Use this URL to cite or link to this record in EThOS: http://ethos.bl.uk/OrderDetails.do?uin=uk.bl.ethos.724358
Title: A mixed methods study exploring early career doctors' and medical students' seasonal influenza vaccination
Author: Edge, Rhiannon Louise
ISNI:       0000 0004 6424 4979
Awarding Body: Lancaster University
Current Institution: Lancaster University
Date of Award: 2017
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Abstract:
Seasonal influenza is an acute, contagious respiratory infection that causes considerable morbidity and mortality each year. The Chief Medical Officer for England recommends that healthcare workers have a seasonal influenza vaccination in an attempt to protect both patients and NHS staff. Despite current recommendations and campaigns targeted at improving vaccination uptake, many healthcare workers do not have a seasonal influenza vaccination. It is clear that more research is necessary to fully understand the vaccination decision of healthcare workers. This mixed methods thesis employed a range of novel methodological approaches to understanding the influences on the seasonal influenza vaccination decision by medical students and junior doctors. Social network analysis is a well-established research approach that looks at individuals in the context of their social connections. I used an outbreak simulation model to investigate to assess whether an individual’s risk of infection could be linked with their position in the social network. Expanding further on this, the auto-logistic regression model was applied to social network data to predict an individual’s likelihood of vaccinating given the behaviour of their peers. Finally, a qualitative approach was used to explore the factors informing vaccination decisions. Findings gathered throughout this programme of work were synthesised together to produce a more detailed evaluation of seasonal influenza vaccination amongst medical students and junior doctors. These have been disseminated widely, particularly to occupational health practitioners and the wider academic community – demonstrating that this public health research has impact in practice. By gaining a better understanding of the social effects on influenza vaccination it will be possible to improve seasonal influenza vaccination uptake by healthcare workers, in turn better protecting patients and staff.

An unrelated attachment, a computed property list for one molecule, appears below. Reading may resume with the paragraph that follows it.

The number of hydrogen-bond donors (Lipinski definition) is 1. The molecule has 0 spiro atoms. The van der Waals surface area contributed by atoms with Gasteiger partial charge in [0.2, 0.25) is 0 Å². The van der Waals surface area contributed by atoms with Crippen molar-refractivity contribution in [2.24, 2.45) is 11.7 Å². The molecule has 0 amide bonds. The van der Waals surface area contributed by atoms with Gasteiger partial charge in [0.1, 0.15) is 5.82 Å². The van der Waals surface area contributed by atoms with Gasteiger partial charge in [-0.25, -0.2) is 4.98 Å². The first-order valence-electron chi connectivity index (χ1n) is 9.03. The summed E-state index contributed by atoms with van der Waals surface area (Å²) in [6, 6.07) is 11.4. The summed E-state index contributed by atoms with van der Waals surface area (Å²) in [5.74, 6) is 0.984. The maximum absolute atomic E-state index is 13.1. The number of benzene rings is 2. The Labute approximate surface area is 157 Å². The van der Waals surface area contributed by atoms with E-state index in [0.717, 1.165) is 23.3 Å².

Supervisor: Not available Sponsor: Not available
Qualification Name: Thesis (Ph.D.) Qualification Level: Doctoral
EThOS ID: uk.bl.ethos.724358  DOI:
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